One of the many street hawkers near the Sunday Paris flea market

Check out my new Tiffany, Daum, and Gallé acquisitions. I just listed a couple of important Tiffany vases, straight from a private home. I also listed about ten Daum and Gallé vases plus about 10 Tiffany Pine Needle and Grapevine desk pieces. I’ll be listing even more Pine and Grapevine pieces within the next few days. Here’s the link.

The Denver Antiques Show, July 16-18, 2010

A view of some of the lamps in my booth at the Denver Antiques Show

A view of some of the lamps in my booth at the Denver Antiques Show

I’m writing from the floor of the antique show in Denver. It’s the third time I’m exhibiting here and this will be the acid test of whether I’ll return to Denver. After the first few hours of the show, the early results are inconclusive.

In the meantime, let me first apologize for not updating my blog recently. Preparing to exhibit at my summer shows has been a time-consuming task and I just didn’t have the time. Now that the shows have started, I’ll try hard to update my blog regularly, twice weekly, usually on Monday and Thursday.

I’ve heard from several people that they’re received pop-up notices from Microsoft that my blog is not safe to view. I’ve had this thoroughly checked by my son (who is an expert on website design and safety), as well as Norton Antivirus. If you suspect that a site is not safe, enter the URL in the search box on the Norton site. Here’s the link. Norton Safeweb. You can check the safety of any website. I’ve entered my own blog URL and received the following notice.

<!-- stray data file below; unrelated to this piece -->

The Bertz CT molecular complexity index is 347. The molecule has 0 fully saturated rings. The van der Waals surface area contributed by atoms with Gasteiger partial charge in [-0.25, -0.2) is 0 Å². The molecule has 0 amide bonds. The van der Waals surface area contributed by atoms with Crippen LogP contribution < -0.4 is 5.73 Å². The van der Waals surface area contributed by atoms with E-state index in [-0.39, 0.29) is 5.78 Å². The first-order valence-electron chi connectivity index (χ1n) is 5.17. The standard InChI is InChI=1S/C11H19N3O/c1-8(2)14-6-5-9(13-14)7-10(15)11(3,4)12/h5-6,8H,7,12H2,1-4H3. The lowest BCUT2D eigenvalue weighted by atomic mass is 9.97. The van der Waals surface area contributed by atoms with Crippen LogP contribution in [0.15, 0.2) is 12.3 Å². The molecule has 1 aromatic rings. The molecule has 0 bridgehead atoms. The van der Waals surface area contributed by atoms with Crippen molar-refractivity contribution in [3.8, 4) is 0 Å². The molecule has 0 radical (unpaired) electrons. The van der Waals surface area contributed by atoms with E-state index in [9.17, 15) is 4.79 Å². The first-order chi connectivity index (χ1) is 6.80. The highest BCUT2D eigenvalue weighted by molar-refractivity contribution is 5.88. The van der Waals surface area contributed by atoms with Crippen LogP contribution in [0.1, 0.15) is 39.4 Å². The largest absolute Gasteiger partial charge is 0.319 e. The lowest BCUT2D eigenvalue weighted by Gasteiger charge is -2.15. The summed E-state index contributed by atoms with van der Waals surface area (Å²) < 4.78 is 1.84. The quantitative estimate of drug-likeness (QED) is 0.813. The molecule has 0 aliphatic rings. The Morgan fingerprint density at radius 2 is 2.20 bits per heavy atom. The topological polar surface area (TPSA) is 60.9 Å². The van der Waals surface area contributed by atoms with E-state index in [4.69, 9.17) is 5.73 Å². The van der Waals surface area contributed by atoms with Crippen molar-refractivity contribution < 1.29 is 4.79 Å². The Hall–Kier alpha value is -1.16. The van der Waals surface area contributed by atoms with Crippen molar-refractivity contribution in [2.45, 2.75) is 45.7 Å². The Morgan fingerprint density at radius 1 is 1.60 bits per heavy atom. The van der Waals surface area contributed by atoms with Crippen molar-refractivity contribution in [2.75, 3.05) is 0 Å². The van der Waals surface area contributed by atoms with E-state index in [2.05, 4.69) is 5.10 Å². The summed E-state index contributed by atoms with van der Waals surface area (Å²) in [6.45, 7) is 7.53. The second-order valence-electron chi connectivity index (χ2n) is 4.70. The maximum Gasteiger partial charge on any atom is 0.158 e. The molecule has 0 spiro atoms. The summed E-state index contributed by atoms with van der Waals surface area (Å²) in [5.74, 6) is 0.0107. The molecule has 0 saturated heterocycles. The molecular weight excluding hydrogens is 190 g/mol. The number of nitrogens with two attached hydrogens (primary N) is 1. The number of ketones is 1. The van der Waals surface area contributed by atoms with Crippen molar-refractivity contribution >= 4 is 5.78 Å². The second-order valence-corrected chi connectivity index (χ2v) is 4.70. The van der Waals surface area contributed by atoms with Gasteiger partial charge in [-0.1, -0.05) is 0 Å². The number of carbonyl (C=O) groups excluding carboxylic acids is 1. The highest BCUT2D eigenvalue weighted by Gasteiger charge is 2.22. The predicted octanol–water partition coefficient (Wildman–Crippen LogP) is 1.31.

Norton Safeweb evaluation of

Norton Safeweb evaluation of

I suggest that you ignore the unsafe notice from Microsoft or add my site address to your list of “trusted sites” and the issue will go away. Please write to me if you’ve experienced any similar problems.

Back to the Denver show. Setup went smoothly, but was a bigger deal than usual because so much of the merchandise was new. I spent a good part of the spring and early summer buying like a madman, so I could display many new and fine items. In that respect, I was highly successful. During setup, I sold a couple of large fantastic bronzes to another dealer. Pre-show sales are always nice and got the show off to a good start.

Rare Quezal vase with flower decoration

Rare Quezal vase with flower decoration

The show has now been open for a few hours. Attendance was pretty decent for the first few hours, but sales were slow. A great Quezal vase was one of the first items out the door. I’ll keep you posted with the final results on Monday or Tuesday, and a decision as to whether we’ll return to Denver the following July.